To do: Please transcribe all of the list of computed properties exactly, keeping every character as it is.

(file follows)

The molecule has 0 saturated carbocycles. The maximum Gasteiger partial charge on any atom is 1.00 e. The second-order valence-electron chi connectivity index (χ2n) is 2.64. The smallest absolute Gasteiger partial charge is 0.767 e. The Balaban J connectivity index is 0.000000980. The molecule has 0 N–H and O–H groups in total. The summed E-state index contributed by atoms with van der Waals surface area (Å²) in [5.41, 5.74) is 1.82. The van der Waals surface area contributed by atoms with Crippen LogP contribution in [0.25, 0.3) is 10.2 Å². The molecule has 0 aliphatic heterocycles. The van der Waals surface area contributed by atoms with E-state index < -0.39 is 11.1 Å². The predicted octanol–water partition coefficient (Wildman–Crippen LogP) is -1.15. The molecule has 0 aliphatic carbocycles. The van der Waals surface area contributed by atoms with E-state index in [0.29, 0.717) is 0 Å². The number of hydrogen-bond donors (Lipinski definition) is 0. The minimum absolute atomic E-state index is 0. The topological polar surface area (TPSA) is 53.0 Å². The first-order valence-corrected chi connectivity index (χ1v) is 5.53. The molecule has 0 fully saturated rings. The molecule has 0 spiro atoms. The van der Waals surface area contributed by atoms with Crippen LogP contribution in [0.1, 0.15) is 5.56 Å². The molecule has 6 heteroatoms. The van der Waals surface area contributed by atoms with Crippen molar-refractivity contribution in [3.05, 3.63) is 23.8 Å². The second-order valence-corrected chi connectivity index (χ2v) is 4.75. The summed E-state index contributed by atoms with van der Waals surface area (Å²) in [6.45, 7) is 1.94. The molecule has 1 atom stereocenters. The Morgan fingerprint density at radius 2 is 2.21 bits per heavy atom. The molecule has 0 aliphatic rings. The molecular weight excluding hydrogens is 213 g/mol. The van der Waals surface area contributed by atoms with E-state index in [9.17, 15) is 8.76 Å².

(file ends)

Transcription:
The molecule has 0 saturated carbocycles. The maximum Gasteiger partial charge on any atom is 1.00 e. The second-order valence-electron chi connectivity index (χ2n) is 2.64. The smallest absolute Gasteiger partial charge is 0.767 e. The Balaban J connectivity index is 0.000000980. The molecule has 0 N–H and O–H groups in total. The summed E-state index contributed by atoms with van der Waals surface area (Å²) in [5.41, 5.74) is 1.82. The van der Waals surface area contributed by atoms with Crippen LogP contribution in [0.25, 0.3) is 10.2 Å². The molecule has 0 aliphatic heterocycles. The van der Waals surface area contributed by atoms with E-state index < -0.39 is 11.1 Å². The predicted octanol–water partition coefficient (Wildman–Crippen LogP) is -1.15. The molecule has 0 aliphatic carbocycles. The van der Waals surface area contributed by atoms with E-state index in [0.29, 0.717) is 0 Å². The number of hydrogen-bond donors (Lipinski definition) is 0. The minimum absolute atomic E-state index is 0. The topological polar surface area (TPSA) is 53.0 Å². The first-order valence-corrected chi connectivity index (χ1v) is 5.53. The molecule has 0 fully saturated rings. The molecule has 0 spiro atoms. The van der Waals surface area contributed by atoms with Crippen LogP contribution in [0.1, 0.15) is 5.56 Å². The molecule has 6 heteroatoms. The van der Waals surface area contributed by atoms with Crippen molar-refractivity contribution in [3.05, 3.63) is 23.8 Å². The second-order valence-corrected chi connectivity index (χ2v) is 4.75. The summed E-state index contributed by atoms with van der Waals surface area (Å²) in [6.45, 7) is 1.94. The molecule has 1 atom stereocenters. The Morgan fingerprint density at radius 2 is 2.21 bits per heavy atom. The molecule has 0 aliphatic rings. The molecular weight excluding hydrogens is 213 g/mol. The van der Waals surface area contributed by atoms with E-state index in [9.17, 15) is 8.76 Å².